Based on data from the most recent Household, Income and Labour Dynamics in Australia (HILDA) Survey, only 51% couples and 37% of singles in Australia surveyed, are on track to have a comfortable level of retirement income.
These findings are according to the Association of Superannuation Funds of Australia (ASFA) Retirement Standard.
Research by leading global advisory, broking and solutions company Willis Towers Watson and The University of Melbourne has found that while investment markets performed strongly from 2010 to 2014, there haven’t been corresponding improvements in the projected retirement income adequacy for all groups, especially for couples.
A key factor causing the mixed rates of increase is the impact of changes to the Age Pension assets test announced in the 2015 Federal Budget, which will take effect from 1 January, 2017.
Under the changes to the assets test, the taper rate will double from $1.50 to $3.00 per fortnight for each $1,000 of assessable assets above a minimum threshold, meaning that eligibility for partial age pension payments will phase out more rapidly and at lower amounts than previously.
Before allowing for the impact of these changes, projections using the 2014 HILDA data indicated the proportion of couples expected to retire comfortably was 62%, an increase of 9% on the 2010 data. The proportion of singles expected to retire comfortably grew even more significantly from 23% in 2010 to 38% in 2014, an increase of 15%.
Factors contributing to these increases are the relatively strong investment returns experienced during the period resulting in higher than expected superannuation and other assets available to fund retirement incomes; and age pension increases of approximately 4.7% p.a. over the period compared to the 2.6% p.a. increase in the comfortable level of retirement income under the ASFA Retirement Standard.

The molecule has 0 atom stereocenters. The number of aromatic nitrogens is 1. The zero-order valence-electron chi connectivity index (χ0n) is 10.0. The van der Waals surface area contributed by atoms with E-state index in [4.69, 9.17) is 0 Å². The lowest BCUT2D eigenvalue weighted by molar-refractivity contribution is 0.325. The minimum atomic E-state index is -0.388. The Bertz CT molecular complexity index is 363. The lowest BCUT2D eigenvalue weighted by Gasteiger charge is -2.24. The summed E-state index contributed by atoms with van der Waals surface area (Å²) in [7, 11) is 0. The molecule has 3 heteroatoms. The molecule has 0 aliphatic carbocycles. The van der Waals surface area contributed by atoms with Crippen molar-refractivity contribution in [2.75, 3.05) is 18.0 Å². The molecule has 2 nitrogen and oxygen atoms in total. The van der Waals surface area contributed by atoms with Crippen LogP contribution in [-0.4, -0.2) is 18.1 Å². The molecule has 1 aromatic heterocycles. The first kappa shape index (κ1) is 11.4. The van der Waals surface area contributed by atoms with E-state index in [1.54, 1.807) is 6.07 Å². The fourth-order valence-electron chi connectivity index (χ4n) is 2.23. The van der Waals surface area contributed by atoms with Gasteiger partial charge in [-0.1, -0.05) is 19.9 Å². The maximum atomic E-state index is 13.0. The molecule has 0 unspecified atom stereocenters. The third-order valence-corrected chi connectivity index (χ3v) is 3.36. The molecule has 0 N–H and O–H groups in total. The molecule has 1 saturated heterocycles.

However, researchers then considered the impact of the change to the assets test applying to age pension payments from 1 January, 2017 onwards. This data indicates there will be a significant negative impact on the proportion of couples expected to achieve a comfortable level of retirement income, with a reduction from 62% to 51%.
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On the other hand, singles are expected to be affected less with a reduction from 38% to 37% of those expected to achieve a comfortable level of retirement income.
The 70% of couples nearest to the mid-range of the projected retirement income distribution will be the most affected by the assets test changes in 2017. Couples on lower retirement incomes than this will still generally receive the full age pension, while the age pension plays only a small part for those couples with the highest levels of retirement income.
John Burnett, senior consultant with Willis Towers Watson in Australia said: “Australians may be feeling more positive about their projected retirement income due to the strong results that investment markets have delivered to superannuation savings and other assets over the period from 2010 to 2014. However, many may not be aware of the changes to the asset test due to take effect in 2017 and the significant impact this will have, particularly for couples.”
“If Australians are to be encouraged to plan for retirement in advance, they need greater certainty on the level and availability of the age pension that will be payable to them once they retire.”
Dr Carsten Murawski from The University of Melbourne said: “While it is encouraging to see some progress, with more singles likely to reach a comfortable level of retirement income in 2016 than previously, there is still more to be done here as reliance on the age pension as the primary source of retirement income remains high.”
The retirement projections allow for compulsory superannuation, voluntary superannuation, the age pension and other retirement savings not held in superannuation. This research was carried out by John Burnett and Nick Wilkinson from Willis Towers Watson’s Retirement team and Professor Kevin Davis, Professor Roger Wilkins and Dr Carsten Murawski from The University of Melbourne. The research projects the retirement income for 11,815 persons aged 25 to 64.
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